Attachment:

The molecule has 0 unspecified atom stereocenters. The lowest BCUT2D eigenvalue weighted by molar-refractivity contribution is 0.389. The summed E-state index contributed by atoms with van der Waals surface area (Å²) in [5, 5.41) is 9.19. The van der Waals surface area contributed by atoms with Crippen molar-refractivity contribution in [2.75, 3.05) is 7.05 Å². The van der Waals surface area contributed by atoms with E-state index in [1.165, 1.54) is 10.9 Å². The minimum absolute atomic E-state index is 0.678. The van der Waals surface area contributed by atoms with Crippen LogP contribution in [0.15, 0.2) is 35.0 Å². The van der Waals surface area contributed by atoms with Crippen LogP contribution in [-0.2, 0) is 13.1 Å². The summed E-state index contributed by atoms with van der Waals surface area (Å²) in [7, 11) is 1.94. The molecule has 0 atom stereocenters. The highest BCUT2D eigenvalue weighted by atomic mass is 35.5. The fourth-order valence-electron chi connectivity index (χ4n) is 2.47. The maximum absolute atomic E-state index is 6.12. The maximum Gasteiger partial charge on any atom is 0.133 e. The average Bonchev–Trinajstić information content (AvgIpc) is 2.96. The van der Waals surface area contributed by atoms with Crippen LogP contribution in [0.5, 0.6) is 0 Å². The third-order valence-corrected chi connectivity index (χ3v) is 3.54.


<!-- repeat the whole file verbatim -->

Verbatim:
The molecule has 0 unspecified atom stereocenters. The lowest BCUT2D eigenvalue weighted by molar-refractivity contribution is 0.389. The summed E-state index contributed by atoms with van der Waals surface area (Å²) in [5, 5.41) is 9.19. The van der Waals surface area contributed by atoms with Crippen molar-refractivity contribution in [2.75, 3.05) is 7.05 Å². The van der Waals surface area contributed by atoms with E-state index in [1.165, 1.54) is 10.9 Å². The minimum absolute atomic E-state index is 0.678. The van der Waals surface area contributed by atoms with Crippen LogP contribution in [0.15, 0.2) is 35.0 Å². The van der Waals surface area contributed by atoms with Crippen LogP contribution in [-0.2, 0) is 13.1 Å². The summed E-state index contributed by atoms with van der Waals surface area (Å²) in [7, 11) is 1.94. The molecule has 0 atom stereocenters. The highest BCUT2D eigenvalue weighted by atomic mass is 35.5. The fourth-order valence-electron chi connectivity index (χ4n) is 2.47. The maximum absolute atomic E-state index is 6.12. The maximum Gasteiger partial charge on any atom is 0.133 e. The average Bonchev–Trinajstić information content (AvgIpc) is 2.96. The van der Waals surface area contributed by atoms with Crippen LogP contribution in [0.5, 0.6) is 0 Å². The third-order valence-corrected chi connectivity index (χ3v) is 3.54.